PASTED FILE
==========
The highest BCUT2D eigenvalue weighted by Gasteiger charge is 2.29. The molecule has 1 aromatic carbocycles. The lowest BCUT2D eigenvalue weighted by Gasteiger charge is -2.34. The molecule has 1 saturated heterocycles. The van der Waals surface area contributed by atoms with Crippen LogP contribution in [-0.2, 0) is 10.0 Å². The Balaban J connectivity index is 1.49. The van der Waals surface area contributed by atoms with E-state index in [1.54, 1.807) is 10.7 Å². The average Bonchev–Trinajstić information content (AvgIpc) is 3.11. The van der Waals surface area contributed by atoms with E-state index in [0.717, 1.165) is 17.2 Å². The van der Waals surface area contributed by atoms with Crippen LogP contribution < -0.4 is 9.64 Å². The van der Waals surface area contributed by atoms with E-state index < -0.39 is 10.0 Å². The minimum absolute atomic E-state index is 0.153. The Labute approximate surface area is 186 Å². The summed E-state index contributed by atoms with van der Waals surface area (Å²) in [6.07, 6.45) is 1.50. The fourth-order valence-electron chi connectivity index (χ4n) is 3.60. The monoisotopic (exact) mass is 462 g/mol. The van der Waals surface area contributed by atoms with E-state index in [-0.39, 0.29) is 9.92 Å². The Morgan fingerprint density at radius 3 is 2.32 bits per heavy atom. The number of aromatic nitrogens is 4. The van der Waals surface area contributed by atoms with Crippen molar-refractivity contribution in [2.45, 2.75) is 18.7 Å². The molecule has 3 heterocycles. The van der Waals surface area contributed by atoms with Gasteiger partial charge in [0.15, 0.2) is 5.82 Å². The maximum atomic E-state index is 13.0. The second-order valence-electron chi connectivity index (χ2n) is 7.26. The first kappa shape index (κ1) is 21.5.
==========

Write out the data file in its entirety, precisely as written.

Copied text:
The highest BCUT2D eigenvalue weighted by Gasteiger charge is 2.29. The molecule has 1 aromatic carbocycles. The lowest BCUT2D eigenvalue weighted by Gasteiger charge is -2.34. The molecule has 1 saturated heterocycles. The van der Waals surface area contributed by atoms with Crippen LogP contribution in [-0.2, 0) is 10.0 Å². The Balaban J connectivity index is 1.49. The van der Waals surface area contributed by atoms with E-state index in [1.54, 1.807) is 10.7 Å². The average Bonchev–Trinajstić information content (AvgIpc) is 3.11. The van der Waals surface area contributed by atoms with E-state index in [0.717, 1.165) is 17.2 Å². The van der Waals surface area contributed by atoms with Crippen LogP contribution < -0.4 is 9.64 Å². The van der Waals surface area contributed by atoms with E-state index < -0.39 is 10.0 Å². The minimum absolute atomic E-state index is 0.153. The Labute approximate surface area is 186 Å². The summed E-state index contributed by atoms with van der Waals surface area (Å²) in [6.07, 6.45) is 1.50. The fourth-order valence-electron chi connectivity index (χ4n) is 3.60. The monoisotopic (exact) mass is 462 g/mol. The van der Waals surface area contributed by atoms with E-state index in [-0.39, 0.29) is 9.92 Å². The Morgan fingerprint density at radius 3 is 2.32 bits per heavy atom. The number of aromatic nitrogens is 4. The van der Waals surface area contributed by atoms with Crippen molar-refractivity contribution in [2.45, 2.75) is 18.7 Å². The molecule has 3 heterocycles. The van der Waals surface area contributed by atoms with Gasteiger partial charge in [0.15, 0.2) is 5.82 Å². The maximum atomic E-state index is 13.0. The second-order valence-electron chi connectivity index (χ2n) is 7.26. The first kappa shape index (κ1) is 21.5.